The independent student newspaper at the University of Illinois since 1871

The Daily Illini

The independent student newspaper at the University of Illinois since 1871

The Daily Illini

The independent student newspaper at the University of Illinois since 1871

The Daily Illini

The independent student newspaper at the University of Illinois since 1871

The Daily Illini

LaLa Ri brings the house down at CU Pride Fest‘s Drag Extravaganza

Angel Saldivar
Karma Carrington as the opening act during CU Pride Fest’s Drag Extravaganza.

On Saturday evening, The Canopy Club hosted a drag show as part of Champaign-Urbana’s annual Pride Fest. The event was presented by Uniting Pride of Champaign County, and it was headlined by LaLa Ri of “Ru Paul’s Drag Race” and hosted by Callie Luttman of the radio station Mix 94.5. 

The show also featured performances by Spank Nightly, Just Sue, Karma Carrington, Peach of the Midwest and Ceduxion Carrington.

Audience members waved miniature pride flags and donned clothing with rainbow patterns.

Music from DJ Silkee began the evening, getting most crowd members on their feet and dancing. 

Nicole Frydman, director of Uniting Pride of Champaign County, introduced herself to the audience and then joined the Uniting Pride dance team for a choreographed sequence that ended with one of the dancers jumping into the splits.

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    Karma Carrington opened the drag show, walking out to Whitney Houston’s “I Wanna Dance With Somebody.” Carrington, dressed in a black and white ruffled overcoat, later removed the large garment to reveal a silver leotard and silver knee-high boots. 

    Peach of the Midwest followed, with a Beyoncé-themed set that got all crowd members out of their seats. The audience roared as Peach danced to “Formation” and “Love on Top.”

    Ceduxion Carrington also chose Beyoncé and performed three numbers from her Renaissance tour, including “CUFF IT” and “PURE HONEY.” 

    She wore a striped denim pants set and was the only queen to switch her wig mid-performance.

    Next up was Just Sue, with a routine set to two tracks from Olivia Rodrigo’s recent sophomore album “GUTS.” The crowd was jumping up and down with her throughout the heavy rock sections of “all american bitch” and “ballad of a homeschooled girl.”

    Just Sue dressed the part in a punk-rock look with knee-high, black boots, dark eye makeup and a plaid, pink skirt.

    After being introduced as “the human cigarette,” drag king Spank Knightly performed a dance skit to “The Twilight Zone” in a black and white suit bearing the song title. His set elicited strong laughter and shouts of “I love you Spank Knightly!” from the audience.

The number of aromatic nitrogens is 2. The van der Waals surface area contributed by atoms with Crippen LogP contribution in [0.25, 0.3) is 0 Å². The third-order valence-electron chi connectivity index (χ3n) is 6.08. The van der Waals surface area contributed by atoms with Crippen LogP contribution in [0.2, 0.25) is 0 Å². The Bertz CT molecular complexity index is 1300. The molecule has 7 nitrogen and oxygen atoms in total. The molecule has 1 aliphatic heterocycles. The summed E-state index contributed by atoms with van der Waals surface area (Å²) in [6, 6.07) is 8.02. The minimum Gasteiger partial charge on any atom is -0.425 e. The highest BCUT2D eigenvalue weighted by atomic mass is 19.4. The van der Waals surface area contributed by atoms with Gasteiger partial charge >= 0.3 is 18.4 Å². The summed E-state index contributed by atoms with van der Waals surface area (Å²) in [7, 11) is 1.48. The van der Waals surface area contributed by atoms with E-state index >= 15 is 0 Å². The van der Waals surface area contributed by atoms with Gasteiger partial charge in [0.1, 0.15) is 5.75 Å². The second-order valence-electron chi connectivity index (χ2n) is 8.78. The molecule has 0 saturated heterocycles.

Knightly later performed a ballad, steering away from the usual lip-sync style of drag, and opting to sing live. The rendition was met with a standing ovation from the audience.

    The loudest moment of the night came when LaLa Ri appeared on stage for the first time.

    She spun around in her black, fringe bodysuit to various Cardi B hits.

    The audience threw tips to the queen and rapped each word to “Bodak Yellow.”

    Two of the queens were given the mic after performing in order to personally address the crowd. 

    After her second performance, Karma Carrington called for a moment of silence to remember queer people who have passed away due to hate crimes or bigotry.

    “Pride will always be a protest against the norm,” Carrington said. “It is our queer rage and ferociousness that got us to this point, and we have to keep it going.”

    LaLa Ri took the opportunity to thank specific members of the crowd for her success on season eight of “Ru Paul’s Drag Race: All Stars.”

    “The ones who voted for me, thank you all so much,” LaLa Ri said.

    She closed the show with a routine set to Beyonce’s “All Night” wearing a lime green, sparkly unitard with matching fingerless gloves and pink ankle-boots. 

    Rather than featuring dance breaks or attention-grabbing movements, LaLa Ri simply walked slowly through the crowd, locking eyes with each audience member, allowing her own presence to steal the show.

    Host Luttman brought the queens and king out on stage for a final goodbye as the crowd whistled and waved their pride flags.


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    Angel Saldivar, Assistant Photo Editor
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